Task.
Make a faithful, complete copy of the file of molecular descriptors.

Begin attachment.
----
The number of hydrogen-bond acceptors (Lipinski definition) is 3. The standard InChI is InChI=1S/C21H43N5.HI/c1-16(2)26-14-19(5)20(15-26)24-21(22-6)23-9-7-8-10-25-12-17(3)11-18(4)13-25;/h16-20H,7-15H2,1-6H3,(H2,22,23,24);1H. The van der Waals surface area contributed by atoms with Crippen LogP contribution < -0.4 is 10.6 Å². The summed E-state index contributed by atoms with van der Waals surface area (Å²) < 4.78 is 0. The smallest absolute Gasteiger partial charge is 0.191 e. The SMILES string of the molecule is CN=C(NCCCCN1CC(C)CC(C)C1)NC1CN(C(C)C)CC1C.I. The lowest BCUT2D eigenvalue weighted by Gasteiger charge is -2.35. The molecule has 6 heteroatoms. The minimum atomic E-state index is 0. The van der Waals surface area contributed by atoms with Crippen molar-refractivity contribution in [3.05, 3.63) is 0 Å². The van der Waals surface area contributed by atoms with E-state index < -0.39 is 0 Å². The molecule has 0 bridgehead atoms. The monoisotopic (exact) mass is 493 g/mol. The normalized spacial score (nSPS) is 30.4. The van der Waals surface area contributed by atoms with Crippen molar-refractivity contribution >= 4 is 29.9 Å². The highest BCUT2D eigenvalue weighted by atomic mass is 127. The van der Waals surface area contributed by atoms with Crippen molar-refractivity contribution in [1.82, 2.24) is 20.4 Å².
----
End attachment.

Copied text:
The number of hydrogen-bond acceptors (Lipinski definition) is 3. The standard InChI is InChI=1S/C21H43N5.HI/c1-16(2)26-14-19(5)20(15-26)24-21(22-6)23-9-7-8-10-25-12-17(3)11-18(4)13-25;/h16-20H,7-15H2,1-6H3,(H2,22,23,24);1H. The van der Waals surface area contributed by atoms with Crippen LogP contribution < -0.4 is 10.6 Å². The summed E-state index contributed by atoms with van der Waals surface area (Å²) < 4.78 is 0. The smallest absolute Gasteiger partial charge is 0.191 e. The SMILES string of the molecule is CN=C(NCCCCN1CC(C)CC(C)C1)NC1CN(C(C)C)CC1C.I. The lowest BCUT2D eigenvalue weighted by Gasteiger charge is -2.35. The molecule has 6 heteroatoms. The minimum atomic E-state index is 0. The van der Waals surface area contributed by atoms with Crippen molar-refractivity contribution in [3.05, 3.63) is 0 Å². The van der Waals surface area contributed by atoms with E-state index < -0.39 is 0 Å². The molecule has 0 bridgehead atoms. The monoisotopic (exact) mass is 493 g/mol. The normalized spacial score (nSPS) is 30.4. The van der Waals surface area contributed by atoms with Crippen molar-refractivity contribution >= 4 is 29.9 Å². The highest BCUT2D eigenvalue weighted by atomic mass is 127. The van der Waals surface area contributed by atoms with Crippen molar-refractivity contribution in [1.82, 2.24) is 20.4 Å².